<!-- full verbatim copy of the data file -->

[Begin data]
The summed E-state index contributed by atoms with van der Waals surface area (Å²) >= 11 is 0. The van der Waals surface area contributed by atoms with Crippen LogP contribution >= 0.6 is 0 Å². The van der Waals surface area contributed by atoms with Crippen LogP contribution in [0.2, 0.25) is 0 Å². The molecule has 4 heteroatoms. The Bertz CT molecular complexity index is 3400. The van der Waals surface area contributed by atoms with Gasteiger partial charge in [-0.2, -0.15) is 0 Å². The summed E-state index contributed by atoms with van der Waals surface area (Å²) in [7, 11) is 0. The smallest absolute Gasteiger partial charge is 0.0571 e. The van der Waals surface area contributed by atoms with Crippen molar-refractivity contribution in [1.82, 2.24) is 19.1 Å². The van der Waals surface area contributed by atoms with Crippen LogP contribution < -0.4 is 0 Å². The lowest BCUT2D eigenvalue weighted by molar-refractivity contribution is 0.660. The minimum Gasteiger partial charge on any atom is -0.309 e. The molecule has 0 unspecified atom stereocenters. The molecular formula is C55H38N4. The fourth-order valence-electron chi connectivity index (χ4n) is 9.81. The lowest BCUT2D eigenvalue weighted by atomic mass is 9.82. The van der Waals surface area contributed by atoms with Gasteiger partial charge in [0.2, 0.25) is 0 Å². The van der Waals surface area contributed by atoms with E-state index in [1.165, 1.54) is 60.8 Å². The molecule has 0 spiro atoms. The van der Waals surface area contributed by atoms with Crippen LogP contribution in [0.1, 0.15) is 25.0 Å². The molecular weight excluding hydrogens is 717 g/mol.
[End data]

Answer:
The summed E-state index contributed by atoms with van der Waals surface area (Å²) >= 11 is 0. The van der Waals surface area contributed by atoms with Crippen LogP contribution >= 0.6 is 0 Å². The van der Waals surface area contributed by atoms with Crippen LogP contribution in [0.2, 0.25) is 0 Å². The molecule has 4 heteroatoms. The Bertz CT molecular complexity index is 3400. The van der Waals surface area contributed by atoms with Gasteiger partial charge in [-0.2, -0.15) is 0 Å². The summed E-state index contributed by atoms with van der Waals surface area (Å²) in [7, 11) is 0. The smallest absolute Gasteiger partial charge is 0.0571 e. The van der Waals surface area contributed by atoms with Crippen molar-refractivity contribution in [1.82, 2.24) is 19.1 Å². The van der Waals surface area contributed by atoms with Crippen LogP contribution < -0.4 is 0 Å². The lowest BCUT2D eigenvalue weighted by molar-refractivity contribution is 0.660. The minimum Gasteiger partial charge on any atom is -0.309 e. The molecule has 0 unspecified atom stereocenters. The molecular formula is C55H38N4. The fourth-order valence-electron chi connectivity index (χ4n) is 9.81. The lowest BCUT2D eigenvalue weighted by atomic mass is 9.82. The van der Waals surface area contributed by atoms with Gasteiger partial charge in [0.2, 0.25) is 0 Å². The van der Waals surface area contributed by atoms with E-state index in [1.165, 1.54) is 60.8 Å². The molecule has 0 spiro atoms. The van der Waals surface area contributed by atoms with Crippen LogP contribution in [0.1, 0.15) is 25.0 Å². The molecular weight excluding hydrogens is 717 g/mol.